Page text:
MYRTLE BEACH — It may be called the dog days of summer, but Myrtle Beach officials say that doesn’t mean Fido has to suffer.
The city’s animal control officers have twisted the use of decoy patrol vehicles meant to slow down traffic into a campaign to educate the public on the dangers of leaving pets in cars. A fake dog is set up in a car with a visible thermometer and sign showing penalties for the mistreatment of animals.
The thermometer inside the car at the Food Lion on 13th Avenue South in Myrtle Beach was beyond its 120 degree max on Tuesday although it was only 87 degrees outside.
Steven Trott, an animal control officer, said it’s a crime to leave a dog alone in a vehicle and could mean charges for mistreatment of animals carrying a maximum fine of $1,092 and/or 30 days imprisonment.
“It’s putting your animal in an environment where it’s unsafe,” he said. “People don’t realize that they’re putting their dog in danger.”
Often he said people think it’s OK to run into a store for 10 minutes, but the temperature inside a car could climb as much as 20 degrees in that time frame, meaning 70 degrees outside turns quickly to 90 inside.
“Even if the windows are cracked there’s not enough ventilation to keep the dogs cool,” Trott said. “It’s like a greenhouse … the heat just exponentially grows and grows. Even if you have water in the car the water will be so hot the dog won’t want to drink it.”
The best option is leaving the dog at home if a pit stop is a possibility, he said.
Keeping the vehicle and the air conditioning running may seem like a good alternative, but leaving a running car unattended is against state law. Trott said if it weren’t illegal that could help to temper the heat, but not for long because the air conditioning works best while the car is moving.
Animals locked inside vehicles accounts for about 25 percent of all animal cruelty service calls, Trott said. The unusual public service announcement has helped lower that number, he said.
Besides a potential fine and jail time a judge could order someone to give up their dog, Trott said.
Though animal cruelty charges may be filed, Trott said it really can’t be compared to other cruelty crimes like the recent acts in Georgetown County, where three dogs were bound with duct tape and abandoned at the International Paper Canal. All three were found by fishermen. Two died.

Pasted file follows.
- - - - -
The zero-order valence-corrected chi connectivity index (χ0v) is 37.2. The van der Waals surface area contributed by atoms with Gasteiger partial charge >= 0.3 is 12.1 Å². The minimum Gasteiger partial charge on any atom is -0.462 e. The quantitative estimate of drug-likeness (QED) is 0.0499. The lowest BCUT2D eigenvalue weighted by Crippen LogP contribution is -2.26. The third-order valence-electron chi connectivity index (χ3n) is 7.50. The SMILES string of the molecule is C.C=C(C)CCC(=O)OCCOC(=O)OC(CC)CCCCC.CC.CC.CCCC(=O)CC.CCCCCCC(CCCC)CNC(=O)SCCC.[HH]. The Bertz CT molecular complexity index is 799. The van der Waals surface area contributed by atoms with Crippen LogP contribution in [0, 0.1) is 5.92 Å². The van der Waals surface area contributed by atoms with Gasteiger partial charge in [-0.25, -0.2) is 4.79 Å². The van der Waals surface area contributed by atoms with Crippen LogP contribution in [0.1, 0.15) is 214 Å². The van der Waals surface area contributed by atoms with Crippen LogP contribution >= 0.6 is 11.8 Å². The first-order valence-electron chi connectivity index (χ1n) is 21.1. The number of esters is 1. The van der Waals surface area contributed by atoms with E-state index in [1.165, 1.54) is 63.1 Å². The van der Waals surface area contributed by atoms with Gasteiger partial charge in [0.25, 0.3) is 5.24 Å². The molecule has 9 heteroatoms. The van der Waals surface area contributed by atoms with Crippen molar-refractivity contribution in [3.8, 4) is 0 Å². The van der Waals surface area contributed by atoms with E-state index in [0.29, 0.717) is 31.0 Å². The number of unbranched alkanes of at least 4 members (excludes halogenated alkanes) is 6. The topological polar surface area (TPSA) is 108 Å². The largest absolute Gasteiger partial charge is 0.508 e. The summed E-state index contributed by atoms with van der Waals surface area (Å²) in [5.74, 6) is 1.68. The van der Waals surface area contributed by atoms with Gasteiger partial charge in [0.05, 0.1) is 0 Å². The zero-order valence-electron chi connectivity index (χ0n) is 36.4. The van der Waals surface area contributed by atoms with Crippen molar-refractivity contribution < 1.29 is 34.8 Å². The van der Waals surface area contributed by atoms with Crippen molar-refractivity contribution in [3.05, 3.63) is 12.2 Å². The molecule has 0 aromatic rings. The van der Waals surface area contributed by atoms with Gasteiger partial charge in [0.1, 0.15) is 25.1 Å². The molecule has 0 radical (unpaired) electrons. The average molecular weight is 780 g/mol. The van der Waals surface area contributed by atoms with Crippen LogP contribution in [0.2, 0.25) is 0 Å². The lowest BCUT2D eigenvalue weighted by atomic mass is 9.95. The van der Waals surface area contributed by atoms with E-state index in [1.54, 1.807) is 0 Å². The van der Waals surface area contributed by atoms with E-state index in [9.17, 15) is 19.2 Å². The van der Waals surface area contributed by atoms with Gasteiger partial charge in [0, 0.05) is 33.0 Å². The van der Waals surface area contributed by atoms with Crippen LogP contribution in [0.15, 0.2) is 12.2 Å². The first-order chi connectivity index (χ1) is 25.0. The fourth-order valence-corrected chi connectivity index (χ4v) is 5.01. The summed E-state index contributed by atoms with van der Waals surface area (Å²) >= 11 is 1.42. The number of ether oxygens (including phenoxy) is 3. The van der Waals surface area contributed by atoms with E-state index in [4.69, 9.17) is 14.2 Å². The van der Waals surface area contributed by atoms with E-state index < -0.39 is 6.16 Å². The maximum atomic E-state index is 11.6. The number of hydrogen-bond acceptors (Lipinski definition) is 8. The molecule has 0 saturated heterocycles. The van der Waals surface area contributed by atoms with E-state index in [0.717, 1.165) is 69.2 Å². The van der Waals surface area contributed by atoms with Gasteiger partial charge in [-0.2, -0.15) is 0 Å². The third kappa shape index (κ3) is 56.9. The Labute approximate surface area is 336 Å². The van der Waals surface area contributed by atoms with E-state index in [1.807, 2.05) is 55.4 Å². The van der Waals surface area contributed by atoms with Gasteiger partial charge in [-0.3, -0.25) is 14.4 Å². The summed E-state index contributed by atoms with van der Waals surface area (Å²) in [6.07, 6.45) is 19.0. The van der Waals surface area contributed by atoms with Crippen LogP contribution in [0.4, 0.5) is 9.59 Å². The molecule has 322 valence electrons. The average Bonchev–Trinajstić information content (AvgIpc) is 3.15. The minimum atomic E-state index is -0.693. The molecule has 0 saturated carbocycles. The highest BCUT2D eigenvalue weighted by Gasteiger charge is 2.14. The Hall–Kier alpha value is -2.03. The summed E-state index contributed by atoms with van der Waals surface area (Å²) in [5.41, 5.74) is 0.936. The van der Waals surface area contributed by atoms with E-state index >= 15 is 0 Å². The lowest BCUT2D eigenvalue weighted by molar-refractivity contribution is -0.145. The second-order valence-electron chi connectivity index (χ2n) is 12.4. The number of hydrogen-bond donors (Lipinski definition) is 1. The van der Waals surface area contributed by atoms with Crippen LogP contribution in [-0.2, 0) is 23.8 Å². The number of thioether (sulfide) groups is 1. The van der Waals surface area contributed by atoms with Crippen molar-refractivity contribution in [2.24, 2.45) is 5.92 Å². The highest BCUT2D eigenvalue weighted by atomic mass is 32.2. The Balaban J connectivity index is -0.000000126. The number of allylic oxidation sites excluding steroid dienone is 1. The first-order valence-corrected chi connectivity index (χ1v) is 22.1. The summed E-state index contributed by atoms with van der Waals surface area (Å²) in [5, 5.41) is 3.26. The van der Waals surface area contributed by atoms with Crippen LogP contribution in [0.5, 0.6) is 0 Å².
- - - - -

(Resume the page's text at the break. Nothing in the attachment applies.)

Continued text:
Trott said owners aren’t necessarily intentionally endangering their pet when they leave them in a car. In some cases people simply don’t realize how quickly the mercury can rise.
Actress Elisabetta Canalis teamed with People for the Ethical Treatment of Animals (PETA) in a commercial to share the dangers. She sits locked in a car on a hot day. She looks scared and desperate to get out of the vehicle. Her point is to illustrate how a dog might feel when trapped inside a vehicle.
Ernie Ward, who operates Seaside Animal Care in Calabash, N.C., also filmed a video demonstrating why veterinarians are always telling pet owners not to leave animals in cars.
After spending 30 minutes inside a car with four windows cracked, he said he understood beyond the warning he issues to pet owners.
By the five minute mark of the video, he said it's already 100 degrees and the heat is “oppressive.” At 10 minutes and 106 degrees, he said it was unbearable and the cracked windows didn’t help provide any breeze.
“There’s a breeze outside and it’s very frustrating because I can actually see the trees, the wind blowing,” he said in the video. “And yet even with all four windows cracked between 1.5 inch and 2 inches there is absolutely no breeze in this car. So if I were a little dog left out here maybe I’m barking.
“I’m very nervous I can only imagine what the core temperature would be out there.”
Ward said he couldn’t imagine how a dog, which can’t sweat the way humans do, would feel.
The high temperatures carry the risk of heat stroke, which Trott said is nearly irreversible in dogs and frequently is fatal.
Dogs will salivate and pant, and if left too long will enter heat stroke likely passing out and may begin to seize, Trott said.
Contact AMANDA KELLEY at 626-0381.